Update: Swamp Forest Educational Exhibit

Published 7:00 am Wednesday, January 15, 2014

INTERSECTION—Mississippi State University architecture and landscape architecture students pose proudly on the two bridges they designed and recently installed at the northern perimeter of the Arboretum’s Swamp Forest Exhibit, where the exhibit intersects with the Gum Pond.   Photo by Pat Dracket

INTERSECTION—Mississippi State University architecture and landscape architecture students pose proudly on the two bridges they designed and recently installed at the northern perimeter of the Arboretum’s Swamp Forest Exhibit, where the exhibit intersects with the Gum Pond.
Photo by Pat Dracket

 

By Patricia Drackett

Director, Crosby Arboretum/ 

MSU Extension

 

This past October and November, students in the Mississippi State University special topics class co-taught by School of Architecture Professor Hans Herrmann and Professor Bob Brzuszek, Department of Landscape Architecture, constructed two pedestrian bridges at the south edge of the Gum Pond. This area marks the intersection of the pond with the stream channel that is the focus of the Arboretum’s newest exhibit, the Swamp Forest.

The Swamp Forest Educational Exhibit centers on the restoration of a 900 linear foot forested stream channel that has experienced previous farm use, and is located within an existing four acre swamp forest wetland area. This wetland exhibit will educate school groups and the visiting public about the importance of conservation needs and ecological values of this regional habitat type. Funding sources for the Swamp Forest project include donations by Crosby Arboretum members, and a grant award through the National Fish & Wildlife Foundation’s Five Star Restoration Grant Program and Southern Company, the parent company of Mississippi Power.

Small Stream Swamp Forests are a unique Coastal Plain wetland that is found within the bottomlands of small streams in the Piney Woods region, considered endangered in Mississippi due to historic widespread declines and losses caused by fragmentation. Within these habitats, community subtypes such as white cedar swamp forest and pond cypress swamps are very rare and are considered critically imperiled.

A “footprint” for the 900 foot long trail has been delineated, along with the crossing points for twelve bridges to span the stream channel. The two bridges which were designed and constructed by the MSU students will serve as prototypes for the additional bridges that will be constructed by Arboretum staff and volunteers.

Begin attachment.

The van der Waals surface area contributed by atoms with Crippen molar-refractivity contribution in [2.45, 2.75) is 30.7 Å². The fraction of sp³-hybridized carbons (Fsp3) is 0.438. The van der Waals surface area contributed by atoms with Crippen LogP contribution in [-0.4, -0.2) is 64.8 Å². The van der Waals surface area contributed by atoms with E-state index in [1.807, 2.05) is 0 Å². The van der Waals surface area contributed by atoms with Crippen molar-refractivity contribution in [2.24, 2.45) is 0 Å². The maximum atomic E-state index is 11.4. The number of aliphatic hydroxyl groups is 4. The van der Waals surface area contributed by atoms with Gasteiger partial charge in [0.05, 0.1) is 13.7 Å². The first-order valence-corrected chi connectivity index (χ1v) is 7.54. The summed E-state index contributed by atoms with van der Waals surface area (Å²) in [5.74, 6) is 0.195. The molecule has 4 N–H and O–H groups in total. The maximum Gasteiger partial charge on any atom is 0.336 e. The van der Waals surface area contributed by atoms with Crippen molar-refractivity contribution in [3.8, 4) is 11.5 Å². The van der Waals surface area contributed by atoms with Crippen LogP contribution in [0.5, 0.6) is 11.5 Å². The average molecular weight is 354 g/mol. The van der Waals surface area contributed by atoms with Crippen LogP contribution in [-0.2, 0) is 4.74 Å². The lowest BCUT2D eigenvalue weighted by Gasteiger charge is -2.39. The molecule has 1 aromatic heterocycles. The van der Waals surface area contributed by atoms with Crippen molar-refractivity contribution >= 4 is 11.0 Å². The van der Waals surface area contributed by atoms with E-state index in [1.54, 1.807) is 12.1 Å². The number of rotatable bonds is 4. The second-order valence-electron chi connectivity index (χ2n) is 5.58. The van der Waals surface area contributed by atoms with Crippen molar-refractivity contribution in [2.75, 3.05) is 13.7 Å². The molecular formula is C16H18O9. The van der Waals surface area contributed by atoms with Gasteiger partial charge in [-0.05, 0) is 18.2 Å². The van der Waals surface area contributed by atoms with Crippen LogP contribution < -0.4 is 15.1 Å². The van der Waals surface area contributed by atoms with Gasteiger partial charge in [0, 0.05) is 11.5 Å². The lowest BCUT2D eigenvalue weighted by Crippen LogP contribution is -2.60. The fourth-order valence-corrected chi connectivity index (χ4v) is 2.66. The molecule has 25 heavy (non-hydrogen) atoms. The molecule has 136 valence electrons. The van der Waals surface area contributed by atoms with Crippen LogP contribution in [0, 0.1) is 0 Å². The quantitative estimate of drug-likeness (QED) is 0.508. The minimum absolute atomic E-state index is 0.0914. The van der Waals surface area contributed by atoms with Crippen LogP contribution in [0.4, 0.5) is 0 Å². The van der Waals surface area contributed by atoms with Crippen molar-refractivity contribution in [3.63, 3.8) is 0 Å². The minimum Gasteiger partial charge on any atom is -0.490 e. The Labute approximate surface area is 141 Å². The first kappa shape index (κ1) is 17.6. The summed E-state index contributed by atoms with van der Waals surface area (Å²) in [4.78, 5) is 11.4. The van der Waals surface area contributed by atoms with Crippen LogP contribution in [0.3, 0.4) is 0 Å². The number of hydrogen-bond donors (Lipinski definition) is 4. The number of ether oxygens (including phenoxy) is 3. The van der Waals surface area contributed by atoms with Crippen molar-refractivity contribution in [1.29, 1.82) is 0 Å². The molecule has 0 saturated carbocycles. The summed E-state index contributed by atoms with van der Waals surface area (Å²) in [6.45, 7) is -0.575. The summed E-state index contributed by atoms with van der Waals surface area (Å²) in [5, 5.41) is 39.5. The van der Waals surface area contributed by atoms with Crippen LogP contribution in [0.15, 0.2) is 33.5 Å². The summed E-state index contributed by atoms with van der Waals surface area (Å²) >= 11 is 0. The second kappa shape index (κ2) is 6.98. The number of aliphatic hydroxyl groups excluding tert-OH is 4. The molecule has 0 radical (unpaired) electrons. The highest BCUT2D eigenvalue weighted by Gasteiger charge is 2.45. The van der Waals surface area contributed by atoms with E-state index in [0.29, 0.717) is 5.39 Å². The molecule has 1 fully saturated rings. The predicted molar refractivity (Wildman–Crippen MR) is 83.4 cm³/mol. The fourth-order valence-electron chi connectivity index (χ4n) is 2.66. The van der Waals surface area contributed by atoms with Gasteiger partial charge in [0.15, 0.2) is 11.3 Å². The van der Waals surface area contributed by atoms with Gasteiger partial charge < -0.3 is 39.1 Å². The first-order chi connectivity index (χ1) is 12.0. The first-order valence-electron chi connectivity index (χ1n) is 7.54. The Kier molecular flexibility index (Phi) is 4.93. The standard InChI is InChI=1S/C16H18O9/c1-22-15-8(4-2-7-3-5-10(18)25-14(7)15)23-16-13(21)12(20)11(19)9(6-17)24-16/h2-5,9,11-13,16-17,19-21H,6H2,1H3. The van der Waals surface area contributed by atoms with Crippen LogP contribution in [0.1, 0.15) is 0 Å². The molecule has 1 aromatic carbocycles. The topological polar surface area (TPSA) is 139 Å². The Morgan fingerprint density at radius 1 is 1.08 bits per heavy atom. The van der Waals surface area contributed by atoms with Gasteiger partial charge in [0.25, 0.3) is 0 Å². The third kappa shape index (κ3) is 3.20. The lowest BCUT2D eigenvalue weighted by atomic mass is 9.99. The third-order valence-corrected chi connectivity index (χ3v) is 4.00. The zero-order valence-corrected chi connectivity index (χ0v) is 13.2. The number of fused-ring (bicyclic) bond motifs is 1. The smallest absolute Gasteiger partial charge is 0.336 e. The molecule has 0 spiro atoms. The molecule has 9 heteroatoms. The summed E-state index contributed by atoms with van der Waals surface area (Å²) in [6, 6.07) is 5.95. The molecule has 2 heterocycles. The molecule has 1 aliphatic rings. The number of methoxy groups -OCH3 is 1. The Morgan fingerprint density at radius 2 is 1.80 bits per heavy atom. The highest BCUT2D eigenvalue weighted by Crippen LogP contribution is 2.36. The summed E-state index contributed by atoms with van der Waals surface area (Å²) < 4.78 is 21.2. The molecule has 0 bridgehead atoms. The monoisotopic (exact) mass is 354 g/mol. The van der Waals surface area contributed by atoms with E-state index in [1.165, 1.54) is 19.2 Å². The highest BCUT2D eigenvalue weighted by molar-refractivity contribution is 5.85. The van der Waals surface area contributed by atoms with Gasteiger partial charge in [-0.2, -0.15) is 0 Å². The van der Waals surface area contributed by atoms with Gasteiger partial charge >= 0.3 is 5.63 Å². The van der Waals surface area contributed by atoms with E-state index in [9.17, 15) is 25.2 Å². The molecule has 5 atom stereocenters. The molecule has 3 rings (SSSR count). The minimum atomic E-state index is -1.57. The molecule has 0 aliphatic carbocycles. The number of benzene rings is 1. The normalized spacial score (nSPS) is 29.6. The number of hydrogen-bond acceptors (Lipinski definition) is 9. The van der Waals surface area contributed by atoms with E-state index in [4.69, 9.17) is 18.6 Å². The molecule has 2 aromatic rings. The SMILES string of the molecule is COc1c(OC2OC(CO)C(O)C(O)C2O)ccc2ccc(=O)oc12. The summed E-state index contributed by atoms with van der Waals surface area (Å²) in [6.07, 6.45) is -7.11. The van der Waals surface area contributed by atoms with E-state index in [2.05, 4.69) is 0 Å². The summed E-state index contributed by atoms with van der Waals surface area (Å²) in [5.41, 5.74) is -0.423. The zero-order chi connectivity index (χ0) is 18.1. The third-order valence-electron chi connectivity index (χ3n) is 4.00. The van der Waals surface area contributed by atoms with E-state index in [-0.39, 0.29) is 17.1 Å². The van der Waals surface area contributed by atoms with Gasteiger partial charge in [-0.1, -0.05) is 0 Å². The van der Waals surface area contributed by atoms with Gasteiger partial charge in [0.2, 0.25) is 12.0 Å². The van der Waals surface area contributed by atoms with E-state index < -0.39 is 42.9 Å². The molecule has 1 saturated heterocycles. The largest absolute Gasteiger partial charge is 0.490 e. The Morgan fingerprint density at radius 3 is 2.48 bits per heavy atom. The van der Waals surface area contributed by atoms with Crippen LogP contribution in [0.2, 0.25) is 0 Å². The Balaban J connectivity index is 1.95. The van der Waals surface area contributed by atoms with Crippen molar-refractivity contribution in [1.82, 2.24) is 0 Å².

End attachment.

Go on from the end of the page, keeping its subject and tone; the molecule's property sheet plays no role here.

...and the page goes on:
The Swamp Forest Exhibit will provide additional habitat for threatened birds, fish, mammals, and reptiles that are indigenous to wetland habitats within the state of Mississippi. It will also offer Arboretum visitors almost a quarter mile of new cool and shady trail to enjoy on hot summer afternoons!

Access to the stream channel is possible through three pathways, each measuring approximately 100 feet each, which lead westward from the North Savanna Trail. These trails were constructed in 2012 by Nathan Parker of Picayune Troop 5 and his crew, as the subject of Nathan›s Eagle Scout community project.

The central stream will connect the overflow from the Gumpond Exhibit to the Arboretum’s Slough Exhibit, and the Piney Woods Pond. Wetland tree species native to swamp forests, including black gum (Nyssa biflora), swamp bay (Persea palustris), and sweet bay magnolia (Magnolia virginiana) are already present within this project site.

Over 50 native plant species indigenous to East Gulf Coastal Plain plant habitats are being considered for reintroduction to the project area, with many of these anticipated to be propagated from Arboretum sources. They will be planted by Crosby Arboretum staff and volunteers. Species will include a wide representation of trees, shrubs, vines, herbaceous plants and groundcovers that are found in three habitat types: bayhead, pond cypress depression forest, and Atlantic white cedar swamp.

Examples of native plants that tolerate wet areas in the landscape include swamp red maple (Acer rubrum var. Drummondii), sweetgum (Liquidambar styraciflua), and tulip poplar (Liriodendron tulipifera). Shrubs you may wish to consider for wet sites include fetterbush (Lyonia lucida), titi (Cyrilla racemiflora), buckwheat tree (Cliftonia monophylla), possumhaw Viburnum (Viburnum nudum),Virginia sweetspire (Itea virginica), and American Holly (Ilex opaca). For more information on these shrubs, visit an Internet search engine or visit the Arboretum’s website (address below) and select “plant database” on the homepage.

Mark your calendar for the Arboretum’s Forge Day event on Saturday, January 25, 2014. See blacksmithing and metalworking demonstrations by area craftsmen, and try your hand at the forge. The event is free for members, $5 for non-members, and $2 for non-members’ children.

For more information, call the Arboretum office at (601) 799-2311 or visit our website at www.crosbyarboretum.msstate.edu. The garden is open Wednesday through Sunday from 9 a.m. to 5 p.m. and located in Picayune, off I-59 Exit 4, at 370 Ridge Road (south of Walmart and adjacent to I-59).

 

FOR FURTHER EXPLORATION:

 

Visit the Crosby Arboretum’s Visitor Center to see graphics illustrating the Swamp Forest Exhibit and photographs of the students installing our new bridges. Call the Arboretum office if you are interested in observing the future bridge construction, or to volunteer to help with the project.